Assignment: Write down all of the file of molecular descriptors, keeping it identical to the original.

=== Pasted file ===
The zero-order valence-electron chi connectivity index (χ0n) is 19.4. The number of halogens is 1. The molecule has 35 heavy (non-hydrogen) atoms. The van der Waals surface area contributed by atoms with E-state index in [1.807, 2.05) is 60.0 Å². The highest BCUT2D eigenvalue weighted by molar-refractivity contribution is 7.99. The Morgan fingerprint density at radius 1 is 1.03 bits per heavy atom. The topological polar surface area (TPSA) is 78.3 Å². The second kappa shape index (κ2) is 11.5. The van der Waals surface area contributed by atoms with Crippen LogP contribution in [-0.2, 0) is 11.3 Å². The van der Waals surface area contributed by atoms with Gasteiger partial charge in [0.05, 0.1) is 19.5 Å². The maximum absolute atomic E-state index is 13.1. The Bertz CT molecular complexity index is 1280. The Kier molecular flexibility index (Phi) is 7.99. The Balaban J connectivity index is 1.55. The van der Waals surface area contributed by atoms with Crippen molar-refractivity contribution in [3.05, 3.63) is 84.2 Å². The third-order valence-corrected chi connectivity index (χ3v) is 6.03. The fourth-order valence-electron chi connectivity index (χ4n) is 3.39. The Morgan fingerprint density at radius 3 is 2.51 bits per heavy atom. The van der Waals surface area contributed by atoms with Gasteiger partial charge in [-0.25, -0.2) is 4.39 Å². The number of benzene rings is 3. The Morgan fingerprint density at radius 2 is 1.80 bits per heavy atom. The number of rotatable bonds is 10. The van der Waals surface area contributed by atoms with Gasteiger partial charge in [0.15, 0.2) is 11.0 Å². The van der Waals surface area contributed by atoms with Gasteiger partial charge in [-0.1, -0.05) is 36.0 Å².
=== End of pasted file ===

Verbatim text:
The zero-order valence-electron chi connectivity index (χ0n) is 19.4. The number of halogens is 1. The molecule has 35 heavy (non-hydrogen) atoms. The van der Waals surface area contributed by atoms with E-state index in [1.807, 2.05) is 60.0 Å². The highest BCUT2D eigenvalue weighted by molar-refractivity contribution is 7.99. The Morgan fingerprint density at radius 1 is 1.03 bits per heavy atom. The topological polar surface area (TPSA) is 78.3 Å². The second kappa shape index (κ2) is 11.5. The van der Waals surface area contributed by atoms with Crippen LogP contribution in [-0.2, 0) is 11.3 Å². The van der Waals surface area contributed by atoms with Gasteiger partial charge in [0.05, 0.1) is 19.5 Å². The maximum absolute atomic E-state index is 13.1. The Bertz CT molecular complexity index is 1280. The Kier molecular flexibility index (Phi) is 7.99. The Balaban J connectivity index is 1.55. The van der Waals surface area contributed by atoms with Crippen molar-refractivity contribution in [3.05, 3.63) is 84.2 Å². The third-order valence-corrected chi connectivity index (χ3v) is 6.03. The fourth-order valence-electron chi connectivity index (χ4n) is 3.39. The Morgan fingerprint density at radius 3 is 2.51 bits per heavy atom. The van der Waals surface area contributed by atoms with Gasteiger partial charge in [-0.25, -0.2) is 4.39 Å². The number of benzene rings is 3. The Morgan fingerprint density at radius 2 is 1.80 bits per heavy atom. The number of rotatable bonds is 10. The van der Waals surface area contributed by atoms with Gasteiger partial charge in [0.15, 0.2) is 11.0 Å². The van der Waals surface area contributed by atoms with Gasteiger partial charge in [-0.1, -0.05) is 36.0 Å².